Gigabyte Aorus RGB M.2 NVMe SSD Review: RGB Comes to M.2

Editor's Choice

Tom's Hardware Verdict

Gigabyte’s AORUS RGB brings high-end performance, tons of write endurance, and a 5-year warranty all wrapped in a stylish heatsink and RGB lighting, making it a great buy for enthusiasts and casual users alike. Now, if only the RGB control were hardware agnostic…


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    Solid performance

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    Software package

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    RGB lighting effects

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    Stylish heatsink & black PCB


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    Could use further efficiency optimization

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    Limited capacity options

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    RGB Fusion has limited compatibility

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Time to Lighten Up

RGB SSDs aren’t too common, and the available ones usually aren’t that great, though there are a few exceptions. RGB M.2 NVMe SSDs are even rarer, but Gigabyte looks to change that with its new Aorus RGB. This blingy new SSD is powered by Phison’s E12 controller and delivers up to 3.5/2 GB/s of read/write throughput, and, as the name implies, it features RGB lighting that tastefully accents the included heatsink.

This Aorus RGB isn’t overdone like we have seen with some RGB-focused products. Gigabyte decided to keep things classy for this Aorus-branded device. The heatsink’s finish is clean-cut and elegant, and an illuminated Aorus Falcon logo cut-out serves as the centerpiece of the drive, making it the perfect match to lighten up your Gigabyte Aorus motherboard.

Back in August 2018, we took a look at the UD Pro SATA SSD from Gigabyte. While the name literally has "Pro" in it, the drive is anything but. At the end of that review, we recommended that Gigabyte consider using Phison’s latest E12 controller to develop a real Pro-class drive.

The company did just that, and we now have the Gigabyte Aorus RGB in for review. Not only does it feature Phison's new E12 NVMe controller with the latest 12.1 firmware, but it also comes with flashy RGB lighting and an anodized aluminum heatsink.

By default, the lighting pulse cycles in and out rainbow colors, but you can adjust it manually if you pair the drive with a compatible X299 or Z390 Aorus motherboard. Unfortunately, you can't alter the default lighting scheme if you use the SSD with other motherboards.


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Capacity (User / Raw)256GB / 256GB512GB / 512GB
Form FactorM.2 2280M.2 2280
Interface / ProtocolPCIe 3.0 x4 / NVMe 1.3PCIe 3.0 x4 / NVMe 1.3
ControllerPhison E12Phison E12
NAND FlashToshiba 64L TLCToshiba 64L TLC
Sequential Read3,100 MB/s3,480 MB/s
Sequential Write1,050 MB/s2,000 MB/s
Random Read180,000 IOPS360,000 IOPS
Random Write240,000 IOPS440,000 IOPS
EncryptionAES-256, TCG Opal & PyriteAES-256, TCG Opal & Pyrite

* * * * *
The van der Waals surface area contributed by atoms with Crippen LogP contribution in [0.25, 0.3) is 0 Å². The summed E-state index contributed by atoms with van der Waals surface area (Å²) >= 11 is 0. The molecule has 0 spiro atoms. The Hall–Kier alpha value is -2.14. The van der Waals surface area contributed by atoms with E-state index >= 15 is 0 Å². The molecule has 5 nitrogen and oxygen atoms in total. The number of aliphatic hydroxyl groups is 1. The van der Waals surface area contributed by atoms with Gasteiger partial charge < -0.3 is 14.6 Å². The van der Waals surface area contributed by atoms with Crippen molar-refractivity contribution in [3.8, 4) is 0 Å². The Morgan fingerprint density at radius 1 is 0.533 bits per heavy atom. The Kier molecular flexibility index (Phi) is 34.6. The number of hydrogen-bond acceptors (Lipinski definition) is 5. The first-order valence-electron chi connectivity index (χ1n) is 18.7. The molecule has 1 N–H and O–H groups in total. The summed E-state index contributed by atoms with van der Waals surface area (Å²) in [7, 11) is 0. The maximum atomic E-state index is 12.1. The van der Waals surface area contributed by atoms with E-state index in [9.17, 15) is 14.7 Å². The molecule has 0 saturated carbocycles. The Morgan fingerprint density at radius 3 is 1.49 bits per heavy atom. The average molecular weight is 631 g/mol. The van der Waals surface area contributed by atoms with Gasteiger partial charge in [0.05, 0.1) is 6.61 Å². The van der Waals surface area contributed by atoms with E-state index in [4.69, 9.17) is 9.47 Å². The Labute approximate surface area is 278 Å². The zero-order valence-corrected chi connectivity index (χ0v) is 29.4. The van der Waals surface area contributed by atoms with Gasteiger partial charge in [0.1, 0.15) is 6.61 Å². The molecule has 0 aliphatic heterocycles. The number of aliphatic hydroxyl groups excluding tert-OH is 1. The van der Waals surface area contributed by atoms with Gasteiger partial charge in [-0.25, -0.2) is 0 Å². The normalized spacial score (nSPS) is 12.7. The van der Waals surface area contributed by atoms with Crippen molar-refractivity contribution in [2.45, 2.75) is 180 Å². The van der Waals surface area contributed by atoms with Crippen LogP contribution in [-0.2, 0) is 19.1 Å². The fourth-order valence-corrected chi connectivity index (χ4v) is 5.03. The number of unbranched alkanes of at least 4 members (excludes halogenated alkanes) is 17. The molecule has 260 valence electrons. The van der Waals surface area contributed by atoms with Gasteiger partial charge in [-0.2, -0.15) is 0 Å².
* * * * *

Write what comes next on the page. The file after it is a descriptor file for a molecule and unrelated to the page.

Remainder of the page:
Endurance380 TBW800 TBW

The Aorus RGB comes in just two capacities of 256GB and 512GB priced at $79.99 and $119.99, respectively. While the drives are more expensive than SATA SSDs, they are quite competitively priced compared to other M.2 SSDs. Like other high-end drives, Gigabyte's drive comes backed by a five-year warranty.

The Aorus RGB offers peak sequential throughput of 3.48/2.0 GB/s read/write, but its (up to) 360,000/440,000 of random read/write IOPS performance is equally impressive. All of that speed would be useless without a long life span, but the SSDs come with robust endurance ratings of 380TBW (Terabytes Written) for the 256GB model and 800TBW for the 512GB.

The drive supports SMART and Trim, but unlike most SSDs, it also supports AES-256 hardware encryption that is both TCG Opal and Pyrite compliant. Unfortunately, the hardware acceleration doesn't work with Windows BitLocker, so you'll need third-party software to enable hardware-based encryption.

Software and Accessories

The previous Gigabyte SSD that reviewed, the UD Pro, came bare of any software support or accessories. This time Gigabyte includes an SSD toolbox as well as added support for RGB Fusion to sync the lighting with your other RGB peripherals.

The toolbox is fairly basic and not as full-featured as Samsung’s Magician or WD’s SSD Toolbox, but it enables easy monitoring of the SSD and even supports secure erase. RGB Fusion is easy to use to tweak your lighting, but as we mentioned earlier, you will need a compatible Gigabyte motherboard to actually use it.

A Closer Look

Gigabyte’s Aorus RGB comes in an M.2 2280 form factor and communicates with the host over a PCIe 3.0 x4 link. The added heatsink makes for a thicker device, measuring in at 22 x 80 x 10mm, and it is heavier, weighing in at about 28g.

To remove the heatsink, we removed the two small screws that secure it to the PCB. Underneath we find a thick thermal pad to distribute the heat from the components to the heatsink. The RGB lighting comes from three tiny LED lights mounted next to the Phison E12 controller in the middle of the device.

In addition to the 8-channel Phison E12 NVMe controller, there's a single 512MB SK Hynix DDR4 DRAM package and four Toshiba BiCS3 NAND flash packages, two on each side of the PCB. While Gigabyte advertises the device as 512GB, as with many SSDs, you'll only have 476GB of usable space after you format the drive in Windows.


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Sean Webster
Storage Reviewer

Sean is a Contributing Editor at Tom’s Hardware US, covering storage hardware.